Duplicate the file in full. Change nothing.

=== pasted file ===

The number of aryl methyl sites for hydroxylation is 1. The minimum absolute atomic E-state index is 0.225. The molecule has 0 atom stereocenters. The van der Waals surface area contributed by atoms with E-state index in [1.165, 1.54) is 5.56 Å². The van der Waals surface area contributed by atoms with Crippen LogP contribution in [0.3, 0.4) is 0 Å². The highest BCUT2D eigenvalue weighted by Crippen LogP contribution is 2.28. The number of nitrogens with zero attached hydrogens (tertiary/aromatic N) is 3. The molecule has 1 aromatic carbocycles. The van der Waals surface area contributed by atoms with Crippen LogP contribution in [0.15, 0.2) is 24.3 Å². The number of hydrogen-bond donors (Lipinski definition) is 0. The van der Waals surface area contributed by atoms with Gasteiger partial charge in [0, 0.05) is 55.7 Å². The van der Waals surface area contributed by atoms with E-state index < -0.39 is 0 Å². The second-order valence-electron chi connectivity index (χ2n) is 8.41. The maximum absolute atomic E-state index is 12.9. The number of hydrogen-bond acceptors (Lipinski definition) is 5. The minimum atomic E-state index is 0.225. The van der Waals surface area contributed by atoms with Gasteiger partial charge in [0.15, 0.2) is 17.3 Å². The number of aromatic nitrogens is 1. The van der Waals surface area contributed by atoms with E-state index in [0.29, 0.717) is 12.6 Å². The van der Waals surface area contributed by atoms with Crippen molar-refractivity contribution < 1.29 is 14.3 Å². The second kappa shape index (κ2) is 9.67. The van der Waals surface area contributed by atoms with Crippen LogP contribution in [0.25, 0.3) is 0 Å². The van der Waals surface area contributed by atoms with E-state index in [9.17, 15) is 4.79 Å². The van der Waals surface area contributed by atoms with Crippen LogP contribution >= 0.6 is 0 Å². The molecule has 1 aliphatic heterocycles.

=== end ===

The number of aryl methyl sites for hydroxylation is 1. The minimum absolute atomic E-state index is 0.225. The molecule has 0 atom stereocenters. The van der Waals surface area contributed by atoms with E-state index in [1.165, 1.54) is 5.56 Å². The van der Waals surface area contributed by atoms with Crippen LogP contribution in [0.3, 0.4) is 0 Å². The highest BCUT2D eigenvalue weighted by Crippen LogP contribution is 2.28. The number of nitrogens with zero attached hydrogens (tertiary/aromatic N) is 3. The molecule has 1 aromatic carbocycles. The van der Waals surface area contributed by atoms with Crippen LogP contribution in [0.15, 0.2) is 24.3 Å². The number of hydrogen-bond donors (Lipinski definition) is 0. The van der Waals surface area contributed by atoms with Gasteiger partial charge in [0, 0.05) is 55.7 Å². The van der Waals surface area contributed by atoms with E-state index < -0.39 is 0 Å². The second-order valence-electron chi connectivity index (χ2n) is 8.41. The maximum absolute atomic E-state index is 12.9. The number of hydrogen-bond acceptors (Lipinski definition) is 5. The minimum atomic E-state index is 0.225. The van der Waals surface area contributed by atoms with Gasteiger partial charge in [0.15, 0.2) is 17.3 Å². The number of aromatic nitrogens is 1. The van der Waals surface area contributed by atoms with E-state index in [0.29, 0.717) is 12.6 Å². The van der Waals surface area contributed by atoms with Crippen molar-refractivity contribution < 1.29 is 14.3 Å². The second kappa shape index (κ2) is 9.67. The van der Waals surface area contributed by atoms with Crippen LogP contribution in [0.25, 0.3) is 0 Å². The van der Waals surface area contributed by atoms with E-state index in [9.17, 15) is 4.79 Å². The van der Waals surface area contributed by atoms with Crippen LogP contribution >= 0.6 is 0 Å². The molecule has 1 aliphatic heterocycles.